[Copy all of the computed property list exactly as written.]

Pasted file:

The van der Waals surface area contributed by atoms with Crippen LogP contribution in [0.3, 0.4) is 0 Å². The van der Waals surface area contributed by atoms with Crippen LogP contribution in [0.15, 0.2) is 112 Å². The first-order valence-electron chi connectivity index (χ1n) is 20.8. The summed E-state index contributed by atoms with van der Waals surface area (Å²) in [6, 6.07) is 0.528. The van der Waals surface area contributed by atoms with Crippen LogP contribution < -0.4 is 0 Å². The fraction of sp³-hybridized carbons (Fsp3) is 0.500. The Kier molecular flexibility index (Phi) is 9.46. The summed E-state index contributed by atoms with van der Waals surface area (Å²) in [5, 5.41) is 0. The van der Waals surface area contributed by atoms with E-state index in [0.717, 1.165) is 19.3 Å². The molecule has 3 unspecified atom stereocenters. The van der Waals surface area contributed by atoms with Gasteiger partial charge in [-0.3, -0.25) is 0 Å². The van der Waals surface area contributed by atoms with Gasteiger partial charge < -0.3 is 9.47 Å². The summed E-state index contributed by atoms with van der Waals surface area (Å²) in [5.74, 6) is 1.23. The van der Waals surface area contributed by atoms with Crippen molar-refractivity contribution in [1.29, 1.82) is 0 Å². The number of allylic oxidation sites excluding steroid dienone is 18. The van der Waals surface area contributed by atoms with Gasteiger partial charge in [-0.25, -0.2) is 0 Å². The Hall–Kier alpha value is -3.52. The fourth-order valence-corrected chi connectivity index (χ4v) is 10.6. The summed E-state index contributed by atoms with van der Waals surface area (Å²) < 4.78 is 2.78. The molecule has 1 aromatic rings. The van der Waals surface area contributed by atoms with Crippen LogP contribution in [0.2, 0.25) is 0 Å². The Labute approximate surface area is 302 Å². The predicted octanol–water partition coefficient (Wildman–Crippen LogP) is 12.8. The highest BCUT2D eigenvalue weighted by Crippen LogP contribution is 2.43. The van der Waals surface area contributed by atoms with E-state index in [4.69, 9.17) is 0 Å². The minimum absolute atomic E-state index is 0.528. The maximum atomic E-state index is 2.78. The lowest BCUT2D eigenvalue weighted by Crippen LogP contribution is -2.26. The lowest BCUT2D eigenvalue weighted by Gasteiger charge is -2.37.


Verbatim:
The van der Waals surface area contributed by atoms with Crippen LogP contribution in [0.3, 0.4) is 0 Å². The van der Waals surface area contributed by atoms with Crippen LogP contribution in [0.15, 0.2) is 112 Å². The first-order valence-electron chi connectivity index (χ1n) is 20.8. The summed E-state index contributed by atoms with van der Waals surface area (Å²) in [6, 6.07) is 0.528. The van der Waals surface area contributed by atoms with Crippen LogP contribution < -0.4 is 0 Å². The fraction of sp³-hybridized carbons (Fsp3) is 0.500. The Kier molecular flexibility index (Phi) is 9.46. The summed E-state index contributed by atoms with van der Waals surface area (Å²) in [5, 5.41) is 0. The van der Waals surface area contributed by atoms with E-state index in [0.717, 1.165) is 19.3 Å². The molecule has 3 unspecified atom stereocenters. The van der Waals surface area contributed by atoms with Gasteiger partial charge in [-0.3, -0.25) is 0 Å². The van der Waals surface area contributed by atoms with Gasteiger partial charge < -0.3 is 9.47 Å². The summed E-state index contributed by atoms with van der Waals surface area (Å²) in [5.74, 6) is 1.23. The van der Waals surface area contributed by atoms with Crippen molar-refractivity contribution in [1.29, 1.82) is 0 Å². The number of allylic oxidation sites excluding steroid dienone is 18. The van der Waals surface area contributed by atoms with Gasteiger partial charge in [-0.25, -0.2) is 0 Å². The Hall–Kier alpha value is -3.52. The fourth-order valence-corrected chi connectivity index (χ4v) is 10.6. The summed E-state index contributed by atoms with van der Waals surface area (Å²) < 4.78 is 2.78. The molecule has 1 aromatic rings. The van der Waals surface area contributed by atoms with Crippen LogP contribution in [0.2, 0.25) is 0 Å². The Labute approximate surface area is 302 Å². The predicted octanol–water partition coefficient (Wildman–Crippen LogP) is 12.8. The highest BCUT2D eigenvalue weighted by Crippen LogP contribution is 2.43. The van der Waals surface area contributed by atoms with E-state index in [4.69, 9.17) is 0 Å². The minimum absolute atomic E-state index is 0.528. The maximum atomic E-state index is 2.78. The lowest BCUT2D eigenvalue weighted by Crippen LogP contribution is -2.26. The lowest BCUT2D eigenvalue weighted by Gasteiger charge is -2.37.